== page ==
The inaugural "This UX Thing" post is going to take a bit of an interesting turn right out of the gate, because I recently received an email from someone who probably didn't intend for it to be a public question. But the topic is so good and so common in our field that I think it's really, really important to address. So I'm going to paraphrase the actual question but keep the core of it intact:

Dear Caryn:

I'm really new to UX design (I've only taken some online courses) and I recently found myself put in charge of the user experience for the game my company is working on. This is REALLY SCARY, because I'm just an intern and now I'm the only UX designer here and I don't even know where to begin. I don't even feel like I know enough to know what I should start trying to learn. Help! What do I do?

- ScaredIntern

Okay, first of all, Scared, don't panic. 

Okay. Okay, I see that you're panicking despite my very clear and succinct advice just now. It''s okay. Just breathe, okay? Just breathe. Deep breaths. Nice. Deep. Breaths. That's it. Okay, feel better? 

I've got good news and bad news, and we're going to cover the bad news first. But stick around for the good news.

First, the bad news. I'm not going to lie: you've probably got a rough road ahead of you. It's not generally a good sign when a company decides to put the entire user experience into the hands of an intern with little to no experience in actual UX design, and with no mentor. The user experience of a game is literally how it's going to succeed or fail. It's the entire user experience, so it's kinda important. And it's all-encompassing, which means, really, that everyone on the team plays a role in shaping a game's user experience.

And that's part of the good news: you're not technically the only one designing the user experience. The art that the game artists create is part of the user experience; the environments that the environment artists build are part of the user experience; the game mechanics from the designers are part of the user experience. So you've got partners to work with.

So first of all, let's assume that you're not running for the hills even though this company didn't exactly show good judgement. You're going to make the best of this situation, because you can use it as a kind of self-directed UX design boot camp.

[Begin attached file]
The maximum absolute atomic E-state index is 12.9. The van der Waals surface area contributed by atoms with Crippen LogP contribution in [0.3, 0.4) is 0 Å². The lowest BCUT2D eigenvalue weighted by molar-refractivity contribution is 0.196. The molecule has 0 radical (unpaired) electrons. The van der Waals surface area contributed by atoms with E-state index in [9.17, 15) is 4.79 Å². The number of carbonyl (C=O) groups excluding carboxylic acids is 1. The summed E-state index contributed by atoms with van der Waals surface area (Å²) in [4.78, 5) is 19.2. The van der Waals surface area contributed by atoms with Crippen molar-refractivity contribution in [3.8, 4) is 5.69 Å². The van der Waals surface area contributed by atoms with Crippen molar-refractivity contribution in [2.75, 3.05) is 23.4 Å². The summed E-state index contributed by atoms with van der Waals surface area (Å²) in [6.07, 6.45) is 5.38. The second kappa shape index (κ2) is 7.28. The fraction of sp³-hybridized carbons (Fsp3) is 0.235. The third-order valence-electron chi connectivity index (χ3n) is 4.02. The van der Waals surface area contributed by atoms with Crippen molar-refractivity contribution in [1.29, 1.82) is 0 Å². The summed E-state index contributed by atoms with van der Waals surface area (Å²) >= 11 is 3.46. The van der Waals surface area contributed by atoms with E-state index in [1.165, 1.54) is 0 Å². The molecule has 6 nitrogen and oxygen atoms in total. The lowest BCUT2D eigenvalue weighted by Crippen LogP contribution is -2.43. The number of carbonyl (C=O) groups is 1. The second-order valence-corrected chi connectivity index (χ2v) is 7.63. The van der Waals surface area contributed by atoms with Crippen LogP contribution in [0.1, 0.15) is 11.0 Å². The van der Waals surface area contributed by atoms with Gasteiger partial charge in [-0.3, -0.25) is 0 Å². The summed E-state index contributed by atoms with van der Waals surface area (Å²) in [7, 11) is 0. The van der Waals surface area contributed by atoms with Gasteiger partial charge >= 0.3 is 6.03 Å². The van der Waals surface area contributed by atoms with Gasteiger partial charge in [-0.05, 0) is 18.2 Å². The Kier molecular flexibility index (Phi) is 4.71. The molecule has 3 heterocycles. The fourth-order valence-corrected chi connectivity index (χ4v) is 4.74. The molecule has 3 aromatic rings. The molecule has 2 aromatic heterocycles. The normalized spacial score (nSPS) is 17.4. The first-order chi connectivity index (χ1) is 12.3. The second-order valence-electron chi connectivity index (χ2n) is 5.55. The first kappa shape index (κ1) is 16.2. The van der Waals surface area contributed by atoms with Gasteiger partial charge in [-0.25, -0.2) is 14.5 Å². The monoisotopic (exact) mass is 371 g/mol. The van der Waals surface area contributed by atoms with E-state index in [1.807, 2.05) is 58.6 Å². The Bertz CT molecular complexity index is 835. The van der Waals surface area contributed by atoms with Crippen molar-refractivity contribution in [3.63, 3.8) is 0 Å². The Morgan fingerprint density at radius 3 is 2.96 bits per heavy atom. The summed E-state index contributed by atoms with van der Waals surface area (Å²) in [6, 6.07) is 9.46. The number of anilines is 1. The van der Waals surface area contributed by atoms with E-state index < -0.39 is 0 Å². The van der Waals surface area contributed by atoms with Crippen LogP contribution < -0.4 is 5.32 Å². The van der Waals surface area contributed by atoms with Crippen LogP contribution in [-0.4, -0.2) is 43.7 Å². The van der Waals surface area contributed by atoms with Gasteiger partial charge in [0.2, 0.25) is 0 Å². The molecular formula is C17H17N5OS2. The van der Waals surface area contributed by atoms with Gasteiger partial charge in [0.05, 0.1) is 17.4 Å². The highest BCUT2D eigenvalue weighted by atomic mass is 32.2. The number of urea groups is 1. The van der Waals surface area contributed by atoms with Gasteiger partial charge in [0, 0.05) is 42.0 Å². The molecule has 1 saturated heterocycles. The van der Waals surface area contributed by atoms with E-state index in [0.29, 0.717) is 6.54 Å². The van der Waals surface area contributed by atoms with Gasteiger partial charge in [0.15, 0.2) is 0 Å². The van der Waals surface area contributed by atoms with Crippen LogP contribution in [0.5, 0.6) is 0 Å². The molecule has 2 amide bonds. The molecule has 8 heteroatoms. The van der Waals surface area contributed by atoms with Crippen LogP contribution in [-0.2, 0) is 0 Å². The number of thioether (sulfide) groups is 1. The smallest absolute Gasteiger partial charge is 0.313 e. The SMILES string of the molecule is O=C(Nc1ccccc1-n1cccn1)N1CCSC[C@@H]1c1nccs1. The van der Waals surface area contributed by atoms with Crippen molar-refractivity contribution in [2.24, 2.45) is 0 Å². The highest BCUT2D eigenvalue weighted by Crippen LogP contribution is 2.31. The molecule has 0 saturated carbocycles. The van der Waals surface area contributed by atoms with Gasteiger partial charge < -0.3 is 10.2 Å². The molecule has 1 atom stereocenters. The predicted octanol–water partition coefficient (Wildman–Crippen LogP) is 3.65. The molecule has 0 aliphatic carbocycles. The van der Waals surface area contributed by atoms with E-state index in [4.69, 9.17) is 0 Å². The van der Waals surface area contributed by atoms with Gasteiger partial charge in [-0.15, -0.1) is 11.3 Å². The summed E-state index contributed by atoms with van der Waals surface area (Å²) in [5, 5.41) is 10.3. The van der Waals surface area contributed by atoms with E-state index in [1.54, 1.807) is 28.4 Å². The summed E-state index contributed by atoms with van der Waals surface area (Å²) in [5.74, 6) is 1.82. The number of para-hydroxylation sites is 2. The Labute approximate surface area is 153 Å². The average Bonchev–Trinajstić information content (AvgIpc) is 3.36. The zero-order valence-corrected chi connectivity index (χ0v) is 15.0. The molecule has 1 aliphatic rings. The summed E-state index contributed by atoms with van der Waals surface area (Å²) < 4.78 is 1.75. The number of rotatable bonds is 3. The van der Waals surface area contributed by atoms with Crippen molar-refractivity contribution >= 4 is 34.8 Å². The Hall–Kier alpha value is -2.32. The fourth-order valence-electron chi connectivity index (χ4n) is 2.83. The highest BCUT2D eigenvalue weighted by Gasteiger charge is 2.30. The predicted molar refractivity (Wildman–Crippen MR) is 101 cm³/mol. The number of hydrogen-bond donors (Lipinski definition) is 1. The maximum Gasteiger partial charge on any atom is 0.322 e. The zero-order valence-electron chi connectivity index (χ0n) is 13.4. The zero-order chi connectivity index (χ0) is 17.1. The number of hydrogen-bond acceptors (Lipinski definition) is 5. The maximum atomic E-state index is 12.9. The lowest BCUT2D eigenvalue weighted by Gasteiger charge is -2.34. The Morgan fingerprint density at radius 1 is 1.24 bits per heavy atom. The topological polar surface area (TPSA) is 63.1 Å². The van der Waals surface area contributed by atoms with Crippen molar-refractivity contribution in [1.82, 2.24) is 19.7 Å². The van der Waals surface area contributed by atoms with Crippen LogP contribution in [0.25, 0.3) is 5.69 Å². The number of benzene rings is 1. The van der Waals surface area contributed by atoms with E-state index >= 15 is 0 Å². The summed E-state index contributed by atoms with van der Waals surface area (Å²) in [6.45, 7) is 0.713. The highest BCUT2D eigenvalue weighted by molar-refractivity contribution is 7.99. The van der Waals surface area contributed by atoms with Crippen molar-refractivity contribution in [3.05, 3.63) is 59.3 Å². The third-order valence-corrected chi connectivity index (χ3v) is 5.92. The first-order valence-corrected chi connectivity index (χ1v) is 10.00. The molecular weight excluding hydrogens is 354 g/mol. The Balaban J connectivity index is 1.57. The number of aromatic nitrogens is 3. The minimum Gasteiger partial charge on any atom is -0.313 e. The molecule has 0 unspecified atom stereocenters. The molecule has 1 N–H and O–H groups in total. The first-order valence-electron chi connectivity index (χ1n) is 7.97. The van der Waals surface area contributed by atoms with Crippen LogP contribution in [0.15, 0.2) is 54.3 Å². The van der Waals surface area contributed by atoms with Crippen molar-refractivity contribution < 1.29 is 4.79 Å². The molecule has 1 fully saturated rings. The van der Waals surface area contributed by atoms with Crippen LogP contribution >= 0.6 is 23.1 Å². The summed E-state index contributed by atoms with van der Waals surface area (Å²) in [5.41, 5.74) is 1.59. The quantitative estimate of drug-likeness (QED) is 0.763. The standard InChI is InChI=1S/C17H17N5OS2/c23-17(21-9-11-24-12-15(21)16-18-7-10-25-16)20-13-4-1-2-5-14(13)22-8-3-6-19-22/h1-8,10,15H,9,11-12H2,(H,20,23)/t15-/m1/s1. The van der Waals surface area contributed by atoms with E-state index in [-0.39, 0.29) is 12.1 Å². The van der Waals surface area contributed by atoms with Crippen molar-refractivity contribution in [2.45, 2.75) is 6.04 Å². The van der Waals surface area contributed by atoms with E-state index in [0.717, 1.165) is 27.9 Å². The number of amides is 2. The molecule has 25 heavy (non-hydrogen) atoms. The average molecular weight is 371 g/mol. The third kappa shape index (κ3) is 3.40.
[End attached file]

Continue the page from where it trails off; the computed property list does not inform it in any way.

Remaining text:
The very first thing you need to do is pick up the very excellent book The User Experience Team of One by Leah Buley. It's so common for people to find themselves being the only UX designer on a team that Buley wrote a whole damn book about dealing with it. And by "dealing with it" I mean that she gives you actual practical things that you can do to actually do user experience design just by yourself -- things like informal testing, prototyping, and basic user research. But what's just as valuable in this book is the way she also works in ways to evangelize what you're doing so as to convince your team and managers that they should value UX design enough to get more people on your team doing it. Did you just do some research that uncovered some interesting facts about which parts of the game UI your customers find confusing? Put that stuff into a pretty pie chart with cool facts and then post it on the company fridge and in the bathrooms (you know, where people will actually read it). And probably the most valuable advice she gives in the book is this: don't ask for permission to do UX design; just do it. 

The next thing you need to do is find a local UX meetup. Meeting up with other UX designers is going to expose you to people's various processes and ideas so that you can start stealing them. Don't be shy about asking questions -- most UX designers have been where you are early in their career. As an intern, what you really need at this stage is a mentor, but since your company didn't give you one you'll need to learn from those around you instead in other ways.